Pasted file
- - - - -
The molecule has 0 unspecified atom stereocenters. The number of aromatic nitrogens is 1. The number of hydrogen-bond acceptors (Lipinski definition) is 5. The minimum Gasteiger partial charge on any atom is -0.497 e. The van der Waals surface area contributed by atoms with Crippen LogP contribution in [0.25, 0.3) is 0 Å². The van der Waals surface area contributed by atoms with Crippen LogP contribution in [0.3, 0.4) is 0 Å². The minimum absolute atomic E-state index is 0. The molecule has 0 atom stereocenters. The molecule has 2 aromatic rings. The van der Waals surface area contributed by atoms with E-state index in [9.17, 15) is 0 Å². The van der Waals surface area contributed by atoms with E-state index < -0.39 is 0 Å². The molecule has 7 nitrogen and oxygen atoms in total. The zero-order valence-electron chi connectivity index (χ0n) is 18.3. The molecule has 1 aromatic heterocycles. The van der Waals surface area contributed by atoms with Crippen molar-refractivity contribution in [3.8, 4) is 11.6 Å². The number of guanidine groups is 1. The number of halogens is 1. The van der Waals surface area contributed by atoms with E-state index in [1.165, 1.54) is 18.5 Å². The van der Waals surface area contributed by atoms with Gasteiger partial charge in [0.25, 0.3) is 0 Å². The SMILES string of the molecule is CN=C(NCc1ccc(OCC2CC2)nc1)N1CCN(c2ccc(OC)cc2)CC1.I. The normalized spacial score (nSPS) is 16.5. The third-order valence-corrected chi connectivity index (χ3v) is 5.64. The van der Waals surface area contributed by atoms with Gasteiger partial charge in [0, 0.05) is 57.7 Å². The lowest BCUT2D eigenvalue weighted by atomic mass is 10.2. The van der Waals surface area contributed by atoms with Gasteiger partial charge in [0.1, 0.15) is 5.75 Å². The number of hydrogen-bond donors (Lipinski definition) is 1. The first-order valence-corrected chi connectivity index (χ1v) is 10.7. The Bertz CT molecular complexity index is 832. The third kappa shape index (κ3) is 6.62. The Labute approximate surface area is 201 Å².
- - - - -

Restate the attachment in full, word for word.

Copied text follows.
The molecule has 0 unspecified atom stereocenters. The number of aromatic nitrogens is 1. The number of hydrogen-bond acceptors (Lipinski definition) is 5. The minimum Gasteiger partial charge on any atom is -0.497 e. The van der Waals surface area contributed by atoms with Crippen LogP contribution in [0.25, 0.3) is 0 Å². The van der Waals surface area contributed by atoms with Crippen LogP contribution in [0.3, 0.4) is 0 Å². The minimum absolute atomic E-state index is 0. The molecule has 0 atom stereocenters. The molecule has 2 aromatic rings. The van der Waals surface area contributed by atoms with E-state index in [9.17, 15) is 0 Å². The van der Waals surface area contributed by atoms with E-state index < -0.39 is 0 Å². The molecule has 7 nitrogen and oxygen atoms in total. The zero-order valence-electron chi connectivity index (χ0n) is 18.3. The molecule has 1 aromatic heterocycles. The van der Waals surface area contributed by atoms with Crippen molar-refractivity contribution in [3.8, 4) is 11.6 Å². The number of guanidine groups is 1. The number of halogens is 1. The van der Waals surface area contributed by atoms with E-state index in [1.165, 1.54) is 18.5 Å². The van der Waals surface area contributed by atoms with Gasteiger partial charge in [0.25, 0.3) is 0 Å². The SMILES string of the molecule is CN=C(NCc1ccc(OCC2CC2)nc1)N1CCN(c2ccc(OC)cc2)CC1.I. The normalized spacial score (nSPS) is 16.5. The third-order valence-corrected chi connectivity index (χ3v) is 5.64. The van der Waals surface area contributed by atoms with Gasteiger partial charge in [0, 0.05) is 57.7 Å². The lowest BCUT2D eigenvalue weighted by atomic mass is 10.2. The van der Waals surface area contributed by atoms with Gasteiger partial charge in [0.1, 0.15) is 5.75 Å². The number of hydrogen-bond donors (Lipinski definition) is 1. The first-order valence-corrected chi connectivity index (χ1v) is 10.7. The Bertz CT molecular complexity index is 832. The third kappa shape index (κ3) is 6.62. The Labute approximate surface area is 201 Å².